Badat, in an essay he wrote for a 2012 book, Equalizing Access: Affirmative Action in Higher Education in India, United States, and South Africa, noted that many universities in South Africa do not have an admissions policy.
While the issue of affirmative action in South Africa is a “contested” one, according to Badat, Sixaba says he and his fellow college students never discussed issues of admissions or affirmative action.
“I really don’t believe in those ‘special policies for Black people,’” Sixaba said. “I feel like it’s also a way of discriminating against us. Nobody is better than anybody else.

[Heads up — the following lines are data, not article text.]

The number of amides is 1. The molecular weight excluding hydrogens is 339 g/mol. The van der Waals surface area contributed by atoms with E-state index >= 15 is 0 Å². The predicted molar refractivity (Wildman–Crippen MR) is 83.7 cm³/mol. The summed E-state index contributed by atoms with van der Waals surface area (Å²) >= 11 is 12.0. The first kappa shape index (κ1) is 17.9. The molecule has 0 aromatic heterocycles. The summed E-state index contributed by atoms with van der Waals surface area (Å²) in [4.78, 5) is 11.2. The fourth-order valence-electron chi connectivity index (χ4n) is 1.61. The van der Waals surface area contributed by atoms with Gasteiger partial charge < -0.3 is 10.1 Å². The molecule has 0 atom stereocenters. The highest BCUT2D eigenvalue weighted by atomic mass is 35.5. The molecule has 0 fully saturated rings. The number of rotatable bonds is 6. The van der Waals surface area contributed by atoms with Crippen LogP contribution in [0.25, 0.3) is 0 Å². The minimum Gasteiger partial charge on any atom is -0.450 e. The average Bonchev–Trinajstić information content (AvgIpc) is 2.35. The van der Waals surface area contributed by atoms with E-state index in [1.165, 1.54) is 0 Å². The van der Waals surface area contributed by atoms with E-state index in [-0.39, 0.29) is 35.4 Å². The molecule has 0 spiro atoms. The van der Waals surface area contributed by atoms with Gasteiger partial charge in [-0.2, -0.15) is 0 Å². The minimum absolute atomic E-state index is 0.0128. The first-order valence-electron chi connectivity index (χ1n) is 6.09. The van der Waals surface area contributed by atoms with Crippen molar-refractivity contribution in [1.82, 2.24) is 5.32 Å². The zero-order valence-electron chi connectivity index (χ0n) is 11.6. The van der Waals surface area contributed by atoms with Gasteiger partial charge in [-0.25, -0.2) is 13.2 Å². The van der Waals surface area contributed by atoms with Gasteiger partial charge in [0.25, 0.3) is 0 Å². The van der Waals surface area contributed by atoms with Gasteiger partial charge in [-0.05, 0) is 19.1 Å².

“…In terms of entering higher education, I don’t think anyone should be given an edge over anybody else,” adds Sixaba. “We all have similar brains, whether you are Black, White, green or purple.” Badat is of the mind that bolder action and measures must be undertaken to bring about greater equity in access, opportunity and outcomes in higher education.
“This is a tragic waste of the talents and potential of individuals from socially subaltern groups — from amongst who may be another Albert Einstein, Marie Curie, Angela Davis or Nelson Mandela,” Badat told Diverse via email. “It also compromises democracy, which usually proclaims the promise of greater equality and a better life for all people.”